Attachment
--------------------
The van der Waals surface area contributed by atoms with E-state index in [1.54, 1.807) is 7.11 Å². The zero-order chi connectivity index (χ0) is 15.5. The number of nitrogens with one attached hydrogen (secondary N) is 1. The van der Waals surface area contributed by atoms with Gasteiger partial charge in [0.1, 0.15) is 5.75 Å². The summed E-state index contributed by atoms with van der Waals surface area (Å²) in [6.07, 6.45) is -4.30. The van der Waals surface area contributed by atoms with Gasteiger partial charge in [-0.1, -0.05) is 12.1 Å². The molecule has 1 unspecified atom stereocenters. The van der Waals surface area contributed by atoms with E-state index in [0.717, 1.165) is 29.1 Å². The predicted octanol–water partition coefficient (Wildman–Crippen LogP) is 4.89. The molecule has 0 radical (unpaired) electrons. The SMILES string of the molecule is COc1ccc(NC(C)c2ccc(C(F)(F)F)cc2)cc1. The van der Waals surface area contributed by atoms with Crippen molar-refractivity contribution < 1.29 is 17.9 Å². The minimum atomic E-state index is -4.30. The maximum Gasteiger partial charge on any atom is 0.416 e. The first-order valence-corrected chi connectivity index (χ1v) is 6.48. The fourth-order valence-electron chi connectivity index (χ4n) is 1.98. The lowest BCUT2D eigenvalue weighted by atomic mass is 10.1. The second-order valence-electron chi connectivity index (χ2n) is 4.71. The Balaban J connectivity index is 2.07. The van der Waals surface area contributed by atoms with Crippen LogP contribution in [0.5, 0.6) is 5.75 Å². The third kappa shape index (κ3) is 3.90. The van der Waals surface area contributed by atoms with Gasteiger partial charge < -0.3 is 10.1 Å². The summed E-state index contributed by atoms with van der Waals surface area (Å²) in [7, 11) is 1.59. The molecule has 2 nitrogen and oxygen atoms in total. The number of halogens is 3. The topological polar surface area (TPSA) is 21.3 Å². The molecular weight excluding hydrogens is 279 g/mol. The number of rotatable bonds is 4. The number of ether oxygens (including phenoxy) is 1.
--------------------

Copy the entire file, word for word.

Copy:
The van der Waals surface area contributed by atoms with E-state index in [1.54, 1.807) is 7.11 Å². The zero-order chi connectivity index (χ0) is 15.5. The number of nitrogens with one attached hydrogen (secondary N) is 1. The van der Waals surface area contributed by atoms with Gasteiger partial charge in [0.1, 0.15) is 5.75 Å². The summed E-state index contributed by atoms with van der Waals surface area (Å²) in [6.07, 6.45) is -4.30. The van der Waals surface area contributed by atoms with Gasteiger partial charge in [-0.1, -0.05) is 12.1 Å². The molecule has 1 unspecified atom stereocenters. The van der Waals surface area contributed by atoms with E-state index in [0.717, 1.165) is 29.1 Å². The predicted octanol–water partition coefficient (Wildman–Crippen LogP) is 4.89. The molecule has 0 radical (unpaired) electrons. The SMILES string of the molecule is COc1ccc(NC(C)c2ccc(C(F)(F)F)cc2)cc1. The van der Waals surface area contributed by atoms with Crippen molar-refractivity contribution < 1.29 is 17.9 Å². The minimum atomic E-state index is -4.30. The maximum Gasteiger partial charge on any atom is 0.416 e. The first-order valence-corrected chi connectivity index (χ1v) is 6.48. The fourth-order valence-electron chi connectivity index (χ4n) is 1.98. The lowest BCUT2D eigenvalue weighted by atomic mass is 10.1. The second-order valence-electron chi connectivity index (χ2n) is 4.71. The Balaban J connectivity index is 2.07. The van der Waals surface area contributed by atoms with Crippen LogP contribution in [0.5, 0.6) is 5.75 Å². The third kappa shape index (κ3) is 3.90. The van der Waals surface area contributed by atoms with Gasteiger partial charge < -0.3 is 10.1 Å². The summed E-state index contributed by atoms with van der Waals surface area (Å²) in [7, 11) is 1.59. The molecule has 2 nitrogen and oxygen atoms in total. The number of halogens is 3. The topological polar surface area (TPSA) is 21.3 Å². The molecular weight excluding hydrogens is 279 g/mol. The number of rotatable bonds is 4. The number of ether oxygens (including phenoxy) is 1.